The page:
How to Recover a Bike Seat

How to Recover a Bike Seat
You have your favorite bike seat. You have worn it in perfectly and it conforms to your body just the way you like it. There is only one problem--it looks bad. The seat cover is torn, ripped and faded. It is time to recover it and make your bike seat look brand new again. You can recover your bike seat in about two hours at home--one hour if you are handy.
 

Instructions

Difficulty: Moderately Challenging

Things You’ll Need:
  • Needle-nose pliers
  • Thick, sturdy material
  • Marker
  • Sharp scissors
  • Spray-on headliner adhesive or rubber cement
  • Staple gun and staples
 
Step 1
Purchase a thick and sturdy leather or cloth material to use as your new bike seat cover. To figure out how much material you need, buy twice as much as the size of your bike seat. Double that amount if you want to have extra material to work with in case you make a mistake.
Step 2
Remove the seat from your bike.
Step 3
Pry out the staples from the underside of the bike seat that are holding the material in place, using a pair of needle-nose pliers. If your bike seat does not have staple in it, skip this step.
Step 4
Pull the material off the bike seat slowly and carefully to prevent ripping the foam cushion.
Step 5
Lay your new material, wrong side facing up, flat on a table.
Step 6
Place the old bike seat cover, wrong side facing up, on top of the new material. If the old bike seat cover will not lie flat, use your hands to gently stretch the material until it flattens some. If necessary, place something heavy on top of the old bike seat cover to keep it lying flat on top of the new material.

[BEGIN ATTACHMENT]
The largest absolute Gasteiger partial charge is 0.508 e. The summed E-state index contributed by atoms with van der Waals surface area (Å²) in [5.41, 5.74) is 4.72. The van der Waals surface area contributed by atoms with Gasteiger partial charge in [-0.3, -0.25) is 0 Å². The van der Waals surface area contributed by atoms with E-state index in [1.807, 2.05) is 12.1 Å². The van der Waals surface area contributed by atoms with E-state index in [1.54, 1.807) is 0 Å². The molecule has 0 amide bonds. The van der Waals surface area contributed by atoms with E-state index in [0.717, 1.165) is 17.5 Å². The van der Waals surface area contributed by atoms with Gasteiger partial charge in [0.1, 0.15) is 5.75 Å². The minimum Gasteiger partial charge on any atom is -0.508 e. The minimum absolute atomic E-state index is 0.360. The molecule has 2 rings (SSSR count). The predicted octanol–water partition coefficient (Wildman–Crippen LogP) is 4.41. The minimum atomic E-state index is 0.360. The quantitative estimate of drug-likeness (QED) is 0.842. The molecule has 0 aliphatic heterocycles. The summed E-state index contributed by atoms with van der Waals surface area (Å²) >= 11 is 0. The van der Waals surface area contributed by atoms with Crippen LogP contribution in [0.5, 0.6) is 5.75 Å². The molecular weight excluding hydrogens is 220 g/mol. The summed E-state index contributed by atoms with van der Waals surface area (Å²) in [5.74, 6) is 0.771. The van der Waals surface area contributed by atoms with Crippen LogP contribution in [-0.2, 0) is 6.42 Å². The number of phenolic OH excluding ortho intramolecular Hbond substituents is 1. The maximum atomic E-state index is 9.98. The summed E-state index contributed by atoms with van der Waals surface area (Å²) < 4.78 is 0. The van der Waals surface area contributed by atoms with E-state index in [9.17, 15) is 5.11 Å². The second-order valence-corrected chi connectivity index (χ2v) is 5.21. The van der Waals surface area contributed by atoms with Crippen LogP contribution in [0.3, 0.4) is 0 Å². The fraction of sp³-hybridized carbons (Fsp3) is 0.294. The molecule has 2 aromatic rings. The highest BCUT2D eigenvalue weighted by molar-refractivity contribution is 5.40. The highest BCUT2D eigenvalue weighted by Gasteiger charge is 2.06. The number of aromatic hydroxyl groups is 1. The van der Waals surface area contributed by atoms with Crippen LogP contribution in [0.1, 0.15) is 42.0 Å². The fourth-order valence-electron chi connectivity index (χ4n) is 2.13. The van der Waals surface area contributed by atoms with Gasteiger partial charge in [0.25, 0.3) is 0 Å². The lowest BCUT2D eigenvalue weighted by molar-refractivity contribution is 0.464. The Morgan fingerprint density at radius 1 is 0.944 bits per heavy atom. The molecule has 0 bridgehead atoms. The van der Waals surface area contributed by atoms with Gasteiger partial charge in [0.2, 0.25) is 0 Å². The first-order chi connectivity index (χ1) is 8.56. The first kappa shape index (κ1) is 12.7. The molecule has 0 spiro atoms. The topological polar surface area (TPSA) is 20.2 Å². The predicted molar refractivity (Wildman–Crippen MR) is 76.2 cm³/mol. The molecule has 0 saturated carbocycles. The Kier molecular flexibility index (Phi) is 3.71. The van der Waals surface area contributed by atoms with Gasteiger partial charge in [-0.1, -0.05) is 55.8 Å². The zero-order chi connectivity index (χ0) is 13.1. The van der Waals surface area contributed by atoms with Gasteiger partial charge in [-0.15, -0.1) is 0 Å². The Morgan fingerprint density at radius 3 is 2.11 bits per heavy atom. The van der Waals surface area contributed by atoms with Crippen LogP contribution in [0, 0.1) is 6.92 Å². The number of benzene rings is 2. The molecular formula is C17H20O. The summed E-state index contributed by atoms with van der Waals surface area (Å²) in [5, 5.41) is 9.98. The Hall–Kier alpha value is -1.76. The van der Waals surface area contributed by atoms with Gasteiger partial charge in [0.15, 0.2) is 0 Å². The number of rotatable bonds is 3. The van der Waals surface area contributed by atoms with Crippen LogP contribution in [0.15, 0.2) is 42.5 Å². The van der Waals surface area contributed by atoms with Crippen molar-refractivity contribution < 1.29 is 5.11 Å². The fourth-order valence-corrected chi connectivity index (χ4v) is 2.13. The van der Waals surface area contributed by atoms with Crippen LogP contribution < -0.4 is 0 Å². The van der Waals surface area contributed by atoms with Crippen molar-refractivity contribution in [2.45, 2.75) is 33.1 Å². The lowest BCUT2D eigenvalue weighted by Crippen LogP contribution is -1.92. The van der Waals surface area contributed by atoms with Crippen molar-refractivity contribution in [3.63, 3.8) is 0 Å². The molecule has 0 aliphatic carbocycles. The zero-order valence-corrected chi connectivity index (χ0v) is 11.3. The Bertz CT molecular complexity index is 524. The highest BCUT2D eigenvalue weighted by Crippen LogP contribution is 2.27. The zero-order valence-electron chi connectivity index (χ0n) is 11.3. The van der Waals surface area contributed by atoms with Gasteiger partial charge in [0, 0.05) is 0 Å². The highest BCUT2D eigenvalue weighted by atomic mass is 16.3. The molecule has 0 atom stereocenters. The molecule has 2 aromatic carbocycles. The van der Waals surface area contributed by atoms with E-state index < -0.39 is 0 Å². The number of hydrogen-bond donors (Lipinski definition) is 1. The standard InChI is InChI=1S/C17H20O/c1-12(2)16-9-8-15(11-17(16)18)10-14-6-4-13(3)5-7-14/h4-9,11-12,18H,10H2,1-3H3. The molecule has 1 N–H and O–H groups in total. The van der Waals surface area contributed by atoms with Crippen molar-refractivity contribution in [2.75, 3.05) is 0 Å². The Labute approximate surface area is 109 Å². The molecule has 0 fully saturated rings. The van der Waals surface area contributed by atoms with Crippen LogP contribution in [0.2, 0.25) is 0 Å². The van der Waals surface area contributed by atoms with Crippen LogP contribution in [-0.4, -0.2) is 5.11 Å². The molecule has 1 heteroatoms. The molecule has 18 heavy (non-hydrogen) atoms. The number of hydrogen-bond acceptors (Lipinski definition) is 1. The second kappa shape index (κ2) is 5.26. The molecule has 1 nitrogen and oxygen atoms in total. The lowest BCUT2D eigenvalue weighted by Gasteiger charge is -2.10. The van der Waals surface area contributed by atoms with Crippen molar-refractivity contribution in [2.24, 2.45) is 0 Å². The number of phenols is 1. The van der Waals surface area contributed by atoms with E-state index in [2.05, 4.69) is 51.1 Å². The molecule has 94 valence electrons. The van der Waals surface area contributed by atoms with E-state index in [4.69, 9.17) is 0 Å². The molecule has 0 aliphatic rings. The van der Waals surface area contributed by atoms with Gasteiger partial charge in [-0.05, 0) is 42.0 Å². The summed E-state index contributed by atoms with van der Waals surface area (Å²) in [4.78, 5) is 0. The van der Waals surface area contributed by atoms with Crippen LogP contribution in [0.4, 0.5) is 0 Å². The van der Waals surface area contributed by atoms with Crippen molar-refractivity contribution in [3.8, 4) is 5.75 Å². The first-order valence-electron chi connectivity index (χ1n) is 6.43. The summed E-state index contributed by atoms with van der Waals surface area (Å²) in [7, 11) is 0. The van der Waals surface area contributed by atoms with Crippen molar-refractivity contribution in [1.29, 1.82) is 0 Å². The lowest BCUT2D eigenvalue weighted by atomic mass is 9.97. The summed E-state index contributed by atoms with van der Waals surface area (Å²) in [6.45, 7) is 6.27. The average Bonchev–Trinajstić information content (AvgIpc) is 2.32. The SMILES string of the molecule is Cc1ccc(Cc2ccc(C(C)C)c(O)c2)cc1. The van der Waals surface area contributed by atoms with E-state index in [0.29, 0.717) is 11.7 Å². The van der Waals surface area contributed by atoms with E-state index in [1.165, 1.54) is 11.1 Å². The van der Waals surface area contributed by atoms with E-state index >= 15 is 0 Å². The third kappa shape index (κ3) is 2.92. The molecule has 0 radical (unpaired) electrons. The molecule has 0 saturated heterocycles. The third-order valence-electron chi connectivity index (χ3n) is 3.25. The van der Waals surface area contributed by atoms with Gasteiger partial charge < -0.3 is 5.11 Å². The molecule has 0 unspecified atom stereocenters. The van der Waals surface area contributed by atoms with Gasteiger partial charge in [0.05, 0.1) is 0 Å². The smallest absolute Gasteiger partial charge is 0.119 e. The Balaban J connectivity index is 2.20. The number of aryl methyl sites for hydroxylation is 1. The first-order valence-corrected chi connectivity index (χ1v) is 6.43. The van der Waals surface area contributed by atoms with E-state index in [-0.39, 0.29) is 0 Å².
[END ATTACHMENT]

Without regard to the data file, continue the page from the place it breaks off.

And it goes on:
Step 7
Trace around the edges of the old bike seat cover on the new material with a marker.
Step 8
Cut out your new bike seat cover, using the marker lines as a guide, with a pair of sharp scissors.
Step 9
Spray headliner adhesive, available at auto supply stores, on the backside of your new cloth bike seat cover. If the new bike seat cover material is leather, paint rubber cement on the backside of the leather. Rubber cement is available at craft supply stores.
Step 10
Turn the bike seat right side up.
Step 11
Center the new material, right side up, over the bike seat. While holding the material taut, place the material down on the bike seat. Pull the sides of the material around to the underside of the bike seat. Stretch the material to get a tight fit, without bunched up spots. Once you have the material in place correctly, rub the material down to make it stick to the foam.
Step 12
Turn the bike seat upside down. Spray more headliner adhesive or paint on additional rubber cement for any material that is not sticking to the foam and rub the material down to make it stay in place.
Step 13
Staple around the edges of the material on the underside of the bike seat, using a staple gun. Use the same size staples that were originally used on the bike seat, if possible. If not, use any size gun staples that you have handy (as long as they fit).
Step 14
Attach your newly covered seat back to the bike and go for a test ride.
 

Article Written By Rose Kivi

Rose Kivi has been a writer for more than 10 years. She has a background in the nursing field, wildlife rehabilitation and habitat conservation. Kivi has authored educational textbooks, patient health care pamphlets, animal husbandry guides, outdoor survival manuals and was a contributing writer for two books in the Uncle John’s Bathroom Reader Series.

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